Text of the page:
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8. Structs

It is helpful to view C# structs as a construct which makes the C# type system work elegantly, rather than just "a way to write really efficient code if you need to".

In C++, both structs and classes (objects) can be allocated on the stack/in-line or on the heap. In C#, structs are always created on the stack/in-line, and classes (objects) are always created on the heap. Structs indeed allow more efficient code to be created:

public struct Vector {
    public float direction;
    public int magnitude;

Vector[] vectors = new Vector [1000];

This will allocate the space for all 1000 vectors in one lump, which is much more efficient that had we declared Vector as a class and used a for-loop to instantiate 1000 individual vectors. What we've effectively done is declared the array like we would declare an int array in C# or Java:

int[] ints = new ints [1000];

C# simply allows you to extend the primitive set of types built in to the language. In fact, C# implements all the primitive types as structs. The int type merely aliases System.Int32 struct, the long type aliases System.Int64 struct etc. These primitive types are of course able to be treated specially by the compiler, but the language itself does not make such a distinction. The next section shows how C# takes advantage of this.

9. Type Unification

Most languages have primitive types (int, long, etc), and higher level types which are ultimately composed of primitive types. It is often useful to be able to treat primitive types and higher level types in the same way. For instance, it is useful to have collections which can take both ints as well as strings. Smalltalk achieves this by sacrificing some efficiency and treating ints and longs as types like String or Form. Java tries to avoid sacrificing this efficiency, and treats primitive types like in C or C++, but provides corresponding wrapper classes for each primitive - int is wrapped by Integer, double is wrapped by Double. C++'s templates allow code to be written which takes any type, so long as the operations done on that type are provided by that type.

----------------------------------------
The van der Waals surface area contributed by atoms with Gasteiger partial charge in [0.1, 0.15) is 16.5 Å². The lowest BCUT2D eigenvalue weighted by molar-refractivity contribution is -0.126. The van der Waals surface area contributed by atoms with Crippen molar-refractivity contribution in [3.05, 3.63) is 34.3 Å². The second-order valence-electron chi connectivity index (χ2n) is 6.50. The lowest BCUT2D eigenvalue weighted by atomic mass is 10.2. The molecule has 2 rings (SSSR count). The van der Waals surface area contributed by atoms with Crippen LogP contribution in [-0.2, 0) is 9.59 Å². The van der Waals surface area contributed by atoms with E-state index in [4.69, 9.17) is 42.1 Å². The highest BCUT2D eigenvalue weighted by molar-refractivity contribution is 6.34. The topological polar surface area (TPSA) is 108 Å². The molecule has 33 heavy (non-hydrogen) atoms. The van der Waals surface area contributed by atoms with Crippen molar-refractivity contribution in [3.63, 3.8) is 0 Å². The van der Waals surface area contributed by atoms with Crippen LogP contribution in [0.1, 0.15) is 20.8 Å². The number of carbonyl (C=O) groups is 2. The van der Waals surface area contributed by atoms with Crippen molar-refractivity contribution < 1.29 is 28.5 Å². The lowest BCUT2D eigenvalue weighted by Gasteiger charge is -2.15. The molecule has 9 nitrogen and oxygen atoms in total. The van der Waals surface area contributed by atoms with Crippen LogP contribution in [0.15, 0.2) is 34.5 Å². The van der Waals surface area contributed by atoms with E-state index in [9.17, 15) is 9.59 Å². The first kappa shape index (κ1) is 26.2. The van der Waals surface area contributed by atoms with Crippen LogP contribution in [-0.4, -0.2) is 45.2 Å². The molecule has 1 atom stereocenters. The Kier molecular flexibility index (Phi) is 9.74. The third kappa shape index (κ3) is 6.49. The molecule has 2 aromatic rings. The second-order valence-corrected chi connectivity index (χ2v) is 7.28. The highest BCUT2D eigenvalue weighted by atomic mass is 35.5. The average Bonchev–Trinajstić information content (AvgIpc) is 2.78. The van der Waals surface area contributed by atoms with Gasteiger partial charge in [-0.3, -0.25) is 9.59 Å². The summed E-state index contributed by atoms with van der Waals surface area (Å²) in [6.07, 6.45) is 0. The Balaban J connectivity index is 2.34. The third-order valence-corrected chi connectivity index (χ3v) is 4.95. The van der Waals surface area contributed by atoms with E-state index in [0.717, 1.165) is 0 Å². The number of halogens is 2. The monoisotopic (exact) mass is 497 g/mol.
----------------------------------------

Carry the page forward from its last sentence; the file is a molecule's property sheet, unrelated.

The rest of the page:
C# provides a different solution to this problem. In the previous section, I introduced C# structs, explaining how primitive types like int were merely aliases for structs. This allows code like this to be written, since structs have all the methods that the object class does:

int i = 5;
System.Console.WriteLine (i.ToString());

If we want to use a struct as an object, C# will box the struct in an object for you, and unbox the struct when you need it again:

Stack stack = new Stack ();
stack.Push (i); // box the int
int j = (int) stack.Pop(); // unbox the int

Apart from a type-cast required when unboxing structs, this is a seamless way to handle the relationship between structs and classes. You should bare in mind that boxing does entail the creation of a wrapper object, though the CLR may provide additional optimization for boxed objects.

The designers of C# must have considered templates during their design process. I suspect there were two main reasons for not using templates. The first is messiness - templates can be difficult to mesh with object oriented features, they open up too many (confusing) design possibilities for programmers, and they are difficult to work with reflection. The second is that templates wouldn't be very useful unless the .NET libraries like the collection classes used them. However, if the .NET classes used them, then the 20+ languages which use the .NET classes would have to work with templates too, which may be technically very difficult to achieve.

It is interesting to note that templates (generics) are being considered for inclusion in the Java language by the Java Community Process. It may be that each company starts singing each other's tunes when Sun says that ".NET suffers from lowest common denominator syndrome", and Microsoft says "Java doesn't have cross-language support".

(Amended 10 August) From reading an interview with Anders Hejlsberg, it appears templates are on the horizon, but not for the first release, for the difficulties which were suggested above. It was very interesting to see that the IL specification was written so that the IL code could represent templates (in a non-destructive way so that reflection works well), while byte-code was not. I've also included a link to the Java Community Process for considering generics in java:

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C# 3.0 in a Nutshell (April 2007) - by Joseph Albahari and Ben Albahari.

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